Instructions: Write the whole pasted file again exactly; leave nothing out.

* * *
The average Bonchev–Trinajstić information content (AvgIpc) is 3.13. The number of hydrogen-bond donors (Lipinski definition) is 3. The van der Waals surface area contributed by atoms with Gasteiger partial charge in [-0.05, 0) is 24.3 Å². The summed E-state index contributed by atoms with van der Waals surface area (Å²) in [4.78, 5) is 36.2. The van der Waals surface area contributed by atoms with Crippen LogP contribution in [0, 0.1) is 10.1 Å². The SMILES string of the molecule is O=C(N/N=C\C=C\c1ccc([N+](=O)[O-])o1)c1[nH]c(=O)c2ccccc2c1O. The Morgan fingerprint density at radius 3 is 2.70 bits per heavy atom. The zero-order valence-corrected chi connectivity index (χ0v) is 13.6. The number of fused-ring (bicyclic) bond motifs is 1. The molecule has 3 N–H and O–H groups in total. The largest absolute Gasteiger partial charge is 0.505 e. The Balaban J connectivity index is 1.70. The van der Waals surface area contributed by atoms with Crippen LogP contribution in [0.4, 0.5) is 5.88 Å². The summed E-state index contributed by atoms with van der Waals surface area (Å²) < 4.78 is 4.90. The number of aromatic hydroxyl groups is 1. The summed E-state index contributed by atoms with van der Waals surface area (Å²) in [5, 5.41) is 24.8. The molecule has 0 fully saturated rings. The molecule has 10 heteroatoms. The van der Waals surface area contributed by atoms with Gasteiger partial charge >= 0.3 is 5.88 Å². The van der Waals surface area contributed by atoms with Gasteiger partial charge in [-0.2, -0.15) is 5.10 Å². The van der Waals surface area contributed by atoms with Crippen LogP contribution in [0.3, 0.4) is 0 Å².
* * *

The average Bonchev–Trinajstić information content (AvgIpc) is 3.13. The number of hydrogen-bond donors (Lipinski definition) is 3. The van der Waals surface area contributed by atoms with Gasteiger partial charge in [-0.05, 0) is 24.3 Å². The summed E-state index contributed by atoms with van der Waals surface area (Å²) in [4.78, 5) is 36.2. The van der Waals surface area contributed by atoms with Crippen LogP contribution in [0, 0.1) is 10.1 Å². The SMILES string of the molecule is O=C(N/N=C\C=C\c1ccc([N+](=O)[O-])o1)c1[nH]c(=O)c2ccccc2c1O. The Morgan fingerprint density at radius 3 is 2.70 bits per heavy atom. The zero-order valence-corrected chi connectivity index (χ0v) is 13.6. The number of fused-ring (bicyclic) bond motifs is 1. The molecule has 3 N–H and O–H groups in total. The largest absolute Gasteiger partial charge is 0.505 e. The Balaban J connectivity index is 1.70. The van der Waals surface area contributed by atoms with Crippen LogP contribution in [0.4, 0.5) is 5.88 Å². The summed E-state index contributed by atoms with van der Waals surface area (Å²) < 4.78 is 4.90. The number of aromatic hydroxyl groups is 1. The summed E-state index contributed by atoms with van der Waals surface area (Å²) in [5, 5.41) is 24.8. The molecule has 0 fully saturated rings. The molecule has 10 heteroatoms. The van der Waals surface area contributed by atoms with Gasteiger partial charge >= 0.3 is 5.88 Å². The van der Waals surface area contributed by atoms with Gasteiger partial charge in [-0.2, -0.15) is 5.10 Å². The van der Waals surface area contributed by atoms with Crippen LogP contribution in [0.3, 0.4) is 0 Å².